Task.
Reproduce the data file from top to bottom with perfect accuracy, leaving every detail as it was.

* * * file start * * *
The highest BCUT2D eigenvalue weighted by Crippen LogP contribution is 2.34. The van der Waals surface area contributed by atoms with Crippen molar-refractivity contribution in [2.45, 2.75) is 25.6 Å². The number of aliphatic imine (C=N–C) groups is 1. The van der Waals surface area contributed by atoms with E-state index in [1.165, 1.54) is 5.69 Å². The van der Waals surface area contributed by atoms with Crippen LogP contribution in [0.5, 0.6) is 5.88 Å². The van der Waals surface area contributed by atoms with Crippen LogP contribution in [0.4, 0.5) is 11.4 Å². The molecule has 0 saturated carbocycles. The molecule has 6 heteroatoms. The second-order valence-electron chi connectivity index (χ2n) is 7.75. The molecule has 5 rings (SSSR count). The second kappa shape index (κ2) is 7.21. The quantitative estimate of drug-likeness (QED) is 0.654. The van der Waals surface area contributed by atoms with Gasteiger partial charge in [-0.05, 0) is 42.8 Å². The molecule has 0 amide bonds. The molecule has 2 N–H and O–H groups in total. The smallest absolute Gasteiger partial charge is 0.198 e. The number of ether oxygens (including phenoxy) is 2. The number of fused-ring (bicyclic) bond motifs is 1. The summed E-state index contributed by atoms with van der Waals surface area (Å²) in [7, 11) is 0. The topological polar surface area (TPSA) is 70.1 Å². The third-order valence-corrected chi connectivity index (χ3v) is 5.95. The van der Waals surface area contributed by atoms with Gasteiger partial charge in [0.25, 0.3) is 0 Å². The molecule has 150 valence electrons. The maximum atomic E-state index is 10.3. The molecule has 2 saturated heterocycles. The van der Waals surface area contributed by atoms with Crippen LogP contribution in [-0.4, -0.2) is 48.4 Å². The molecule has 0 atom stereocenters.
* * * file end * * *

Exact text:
The highest BCUT2D eigenvalue weighted by Crippen LogP contribution is 2.34. The van der Waals surface area contributed by atoms with Crippen molar-refractivity contribution in [2.45, 2.75) is 25.6 Å². The number of aliphatic imine (C=N–C) groups is 1. The van der Waals surface area contributed by atoms with E-state index in [1.165, 1.54) is 5.69 Å². The van der Waals surface area contributed by atoms with Crippen LogP contribution in [0.5, 0.6) is 5.88 Å². The van der Waals surface area contributed by atoms with Crippen LogP contribution in [0.4, 0.5) is 11.4 Å². The molecule has 0 saturated carbocycles. The molecule has 6 heteroatoms. The second-order valence-electron chi connectivity index (χ2n) is 7.75. The molecule has 5 rings (SSSR count). The second kappa shape index (κ2) is 7.21. The quantitative estimate of drug-likeness (QED) is 0.654. The van der Waals surface area contributed by atoms with Gasteiger partial charge in [-0.05, 0) is 42.8 Å². The molecule has 0 amide bonds. The molecule has 2 N–H and O–H groups in total. The smallest absolute Gasteiger partial charge is 0.198 e. The number of ether oxygens (including phenoxy) is 2. The number of fused-ring (bicyclic) bond motifs is 1. The summed E-state index contributed by atoms with van der Waals surface area (Å²) in [7, 11) is 0. The topological polar surface area (TPSA) is 70.1 Å². The third-order valence-corrected chi connectivity index (χ3v) is 5.95. The van der Waals surface area contributed by atoms with Gasteiger partial charge in [0.25, 0.3) is 0 Å². The molecule has 150 valence electrons. The maximum atomic E-state index is 10.3. The molecule has 2 saturated heterocycles. The van der Waals surface area contributed by atoms with Crippen LogP contribution in [-0.4, -0.2) is 48.4 Å². The molecule has 0 atom stereocenters.